The Hurried Woman Syndrome

It's called the Hurried Woman Syndrome (HWS) and more and more urban women appear to be suffering from it. The symptoms are easy to detect: constant feeling of tiredness, frequent mood swings, lack of sleep, problems in controlling weight and low sex drive. Although most urban women are aware that they are often rushed, they are not aware of what HWS is doing to their bodies and mind.

HWS mainly affects women between 25 and 55 years (usually with one or two children), and are desperately trying to juggle a hectic work life with an equally demanding home life, says US-based Dr Brent Bost, an obstetrician-gynecologist and author of `The Hurried Woman Syndrome', published in 2004. Bost claims that over 30 million women in the US suffer from HWS. Even in Britain, doctors are now talking about HWS affecting a large number of the female workforce.

In India, urban women have to tackle similar pressures of home, office and other responsibilities. "High stress and anxiety levels, mild depression, physical exhaustion, digestive disorders, low sex drive, unnatural weight gain and low self-esteem are all indicators that something is not right," says Dr Manju Mehta, Professor of Clinical Psychiatry, AIIMS, while explaining how to detect HWS.

The root cause of HWS is chronic stress. "There are many kinds of stress and they vary from person to person. Sometimes, stress can't be avoided. However, in the case of a majority of the women, most of the stress can be avoided or managed better. These avoidable stresses are those that often come from a busy, hectic schedule and lifestyle choices that people make," says Dr Avdesh Sharma, Director of Parivartan Center For Mental Health, Hauz Khas, New Delhi.

Dr Mehta says, "In a typical `hurried woman', chronic stress over time can even cause a chemical imbalance in the brain's serotonin-dopamine system. This chemical imbalance causes fatigue, and often a vicious cycle starts - more fatigue causes more weight gain which causes more tiredness, lower libido, low self-esteem with more guilt, and the cycle continues." This condition is also described as a 'pre-depression state', as the symptoms are similar to depression, though milder.

Doctors say that it is unhealthy for people to accept their busy, stressful lives and not do anything about it. In fact, they warn, HWS can cause a lot of trouble. "If you stay forever hurried, you may neglect stress symptoms all together. Stress can damage the heart, cause blood pressure problems and several other complications. In fact, on an average, stress-related problems account for at least one-third of medical problems. And another one-third are treated simply by controlling stress. This is more so in women, for as a group, they are more vulnerable to depression," says Dr Sharma.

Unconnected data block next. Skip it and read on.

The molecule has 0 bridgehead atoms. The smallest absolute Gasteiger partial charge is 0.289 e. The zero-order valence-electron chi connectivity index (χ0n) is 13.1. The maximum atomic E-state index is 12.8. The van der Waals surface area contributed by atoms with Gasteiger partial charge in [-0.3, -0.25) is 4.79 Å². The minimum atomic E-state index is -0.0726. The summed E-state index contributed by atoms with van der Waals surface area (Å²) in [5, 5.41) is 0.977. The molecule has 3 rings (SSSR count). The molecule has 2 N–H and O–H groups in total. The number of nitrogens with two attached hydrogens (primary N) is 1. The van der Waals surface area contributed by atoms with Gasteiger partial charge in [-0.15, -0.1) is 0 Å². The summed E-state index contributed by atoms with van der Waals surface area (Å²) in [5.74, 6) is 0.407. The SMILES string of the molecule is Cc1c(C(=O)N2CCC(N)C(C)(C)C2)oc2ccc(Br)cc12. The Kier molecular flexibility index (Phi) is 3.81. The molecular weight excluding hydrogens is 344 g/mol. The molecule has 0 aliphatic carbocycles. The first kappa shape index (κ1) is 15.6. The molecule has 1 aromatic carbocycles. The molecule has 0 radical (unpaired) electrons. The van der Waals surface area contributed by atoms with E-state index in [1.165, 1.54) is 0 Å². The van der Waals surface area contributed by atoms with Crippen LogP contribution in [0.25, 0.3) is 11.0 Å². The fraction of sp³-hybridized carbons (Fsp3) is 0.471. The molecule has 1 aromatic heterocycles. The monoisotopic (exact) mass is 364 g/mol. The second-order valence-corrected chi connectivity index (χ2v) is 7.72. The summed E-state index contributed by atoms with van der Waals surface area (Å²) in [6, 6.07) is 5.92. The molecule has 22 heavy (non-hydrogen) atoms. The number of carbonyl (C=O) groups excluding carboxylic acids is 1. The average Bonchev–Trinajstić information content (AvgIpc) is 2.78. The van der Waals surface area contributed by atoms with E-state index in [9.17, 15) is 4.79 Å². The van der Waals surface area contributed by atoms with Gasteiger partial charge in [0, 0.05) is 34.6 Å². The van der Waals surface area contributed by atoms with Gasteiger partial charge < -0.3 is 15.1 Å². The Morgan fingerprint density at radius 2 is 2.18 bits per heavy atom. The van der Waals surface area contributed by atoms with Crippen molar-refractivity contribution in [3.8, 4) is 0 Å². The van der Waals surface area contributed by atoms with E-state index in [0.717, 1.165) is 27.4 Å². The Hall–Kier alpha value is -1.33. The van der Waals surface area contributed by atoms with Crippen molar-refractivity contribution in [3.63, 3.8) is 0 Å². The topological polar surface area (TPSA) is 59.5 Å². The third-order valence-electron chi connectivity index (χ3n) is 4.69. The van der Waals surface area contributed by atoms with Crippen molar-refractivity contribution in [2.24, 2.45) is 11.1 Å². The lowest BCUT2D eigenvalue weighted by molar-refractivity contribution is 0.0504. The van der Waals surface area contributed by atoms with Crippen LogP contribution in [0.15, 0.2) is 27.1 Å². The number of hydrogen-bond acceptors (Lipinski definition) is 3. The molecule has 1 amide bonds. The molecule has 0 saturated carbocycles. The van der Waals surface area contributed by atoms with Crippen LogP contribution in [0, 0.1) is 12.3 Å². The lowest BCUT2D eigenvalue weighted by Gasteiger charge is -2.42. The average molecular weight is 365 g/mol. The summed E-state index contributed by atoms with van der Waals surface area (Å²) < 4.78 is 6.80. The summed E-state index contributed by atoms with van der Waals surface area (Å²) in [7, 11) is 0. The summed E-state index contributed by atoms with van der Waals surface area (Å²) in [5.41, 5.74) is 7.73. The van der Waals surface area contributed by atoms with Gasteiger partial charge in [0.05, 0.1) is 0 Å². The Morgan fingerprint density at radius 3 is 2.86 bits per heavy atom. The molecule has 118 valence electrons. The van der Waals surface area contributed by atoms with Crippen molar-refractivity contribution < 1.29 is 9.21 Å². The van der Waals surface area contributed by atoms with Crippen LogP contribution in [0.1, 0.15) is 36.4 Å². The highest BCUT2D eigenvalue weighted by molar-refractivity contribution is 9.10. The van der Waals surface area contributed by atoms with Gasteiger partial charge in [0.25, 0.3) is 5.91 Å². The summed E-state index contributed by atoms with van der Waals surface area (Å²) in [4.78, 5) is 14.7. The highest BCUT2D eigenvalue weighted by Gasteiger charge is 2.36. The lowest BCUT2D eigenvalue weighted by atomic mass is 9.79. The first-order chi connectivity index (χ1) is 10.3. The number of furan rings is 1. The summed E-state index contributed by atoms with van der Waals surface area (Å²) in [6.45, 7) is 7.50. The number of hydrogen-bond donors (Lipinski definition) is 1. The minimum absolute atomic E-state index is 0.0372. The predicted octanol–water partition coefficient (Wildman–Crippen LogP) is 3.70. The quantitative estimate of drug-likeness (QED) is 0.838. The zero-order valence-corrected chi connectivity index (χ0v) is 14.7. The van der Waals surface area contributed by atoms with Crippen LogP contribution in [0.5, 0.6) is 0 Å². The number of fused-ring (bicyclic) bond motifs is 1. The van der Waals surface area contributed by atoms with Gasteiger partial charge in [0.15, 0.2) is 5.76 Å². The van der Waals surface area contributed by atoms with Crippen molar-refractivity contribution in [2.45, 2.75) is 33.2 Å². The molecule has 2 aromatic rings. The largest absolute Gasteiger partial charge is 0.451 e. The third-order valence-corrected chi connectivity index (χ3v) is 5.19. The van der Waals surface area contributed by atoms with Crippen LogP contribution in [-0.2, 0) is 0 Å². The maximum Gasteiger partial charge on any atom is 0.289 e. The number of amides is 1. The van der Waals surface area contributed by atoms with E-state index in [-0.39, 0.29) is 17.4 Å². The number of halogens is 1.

Although estrogen helps protect women from heart disease until menopause, a growing number of studies say stress can strip away that protection. A study conducted at the Wake Forest University's Baptist Medical Center (published in the March 2002 issue of The Green Journal - a publication of the American College of Obstetricians and Gynecologists) says that anything that reduces estrogen (and stress is a big culprit) puts women on a high-risk course for heart disease.

How does one prevent HWS from developing into clinical depression or causing any serious damage? "Any woman who exhibits HWS should see her doctor for a thorough check-up," says Dr Sharma, "but she also needs to examine her lifestyle.

Dr Sharma says that women are so adept at multi-tasking that they keep doing it without even realizing the damage it is causing them. "Stop being a superwoman," he tells his patients. "Stop being in high gear, 24 x 7. Accept your limitations," Dr Sharma often advises his patients. Besides, he says, women need to learn to say no. "Tell your husbands that they need to help out with the dishes; don't do anything during your coffee break; exercise a bit and get off that drastic diet," he tells his patients.

A few women have started doing all this. Says Sumiko Murgai Nanda, a fashion photographer, "I have two children, a hectic job and a very taxing daily schedule. Thankfully, I realized early that if I didn't take care of myself, I would disintegrate. So I zealously guard my 'time alone' and unfailingly schedule a 'just-me-activity' every day. Usually I prefer to do my exercises alone. If that is not possible, I just shut the door of my room and listen to some music or read a good book for a while. Even kids are not allowed in during my recharging time."

Dr Sharma adds: "Women need to make more time for themselves. They also need to learn to delegate. They must find ways to weave in regular de-stressing rituals into their lives such as yoga classes, watching a film or having a massage. Women need to give themselves regular treats, look forward to them throughout the week and stick to them."

However, avoiding HWS does not mean giving up on one's ambitions. Dr Mehta says that every woman has a right to use her capabilities fully and reach for the stars.

"It's okay to aim to be a superwoman but only after you have equipped yourself with the necessary skills, like time management, anxiety management and ability to compartmentalize life." She says women must work towards making life more smooth for themselves and never forget that that their own well-being must be at the top of the list, not bottom.   


More by :  Kavita Devgan

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